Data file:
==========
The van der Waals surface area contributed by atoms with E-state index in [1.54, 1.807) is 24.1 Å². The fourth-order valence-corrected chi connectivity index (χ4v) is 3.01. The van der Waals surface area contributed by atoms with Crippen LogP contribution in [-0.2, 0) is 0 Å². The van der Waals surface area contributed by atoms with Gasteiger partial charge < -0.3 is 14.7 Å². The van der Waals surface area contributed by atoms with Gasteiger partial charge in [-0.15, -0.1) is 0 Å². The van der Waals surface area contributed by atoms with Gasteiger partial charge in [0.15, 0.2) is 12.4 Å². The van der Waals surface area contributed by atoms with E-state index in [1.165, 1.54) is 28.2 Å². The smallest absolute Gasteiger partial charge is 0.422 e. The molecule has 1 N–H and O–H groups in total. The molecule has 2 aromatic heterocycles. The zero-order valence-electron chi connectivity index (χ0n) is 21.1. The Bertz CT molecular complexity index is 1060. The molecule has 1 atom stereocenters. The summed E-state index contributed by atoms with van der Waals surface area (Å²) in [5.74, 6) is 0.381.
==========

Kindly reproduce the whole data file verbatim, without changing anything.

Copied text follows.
The van der Waals surface area contributed by atoms with E-state index in [1.54, 1.807) is 24.1 Å². The fourth-order valence-corrected chi connectivity index (χ4v) is 3.01. The van der Waals surface area contributed by atoms with Crippen LogP contribution in [-0.2, 0) is 0 Å². The van der Waals surface area contributed by atoms with Gasteiger partial charge < -0.3 is 14.7 Å². The van der Waals surface area contributed by atoms with Gasteiger partial charge in [-0.15, -0.1) is 0 Å². The van der Waals surface area contributed by atoms with Gasteiger partial charge in [0.15, 0.2) is 12.4 Å². The van der Waals surface area contributed by atoms with E-state index in [1.165, 1.54) is 28.2 Å². The smallest absolute Gasteiger partial charge is 0.422 e. The molecule has 1 N–H and O–H groups in total. The molecule has 2 aromatic heterocycles. The zero-order valence-electron chi connectivity index (χ0n) is 21.1. The Bertz CT molecular complexity index is 1060. The molecule has 1 atom stereocenters. The summed E-state index contributed by atoms with van der Waals surface area (Å²) in [5.74, 6) is 0.381.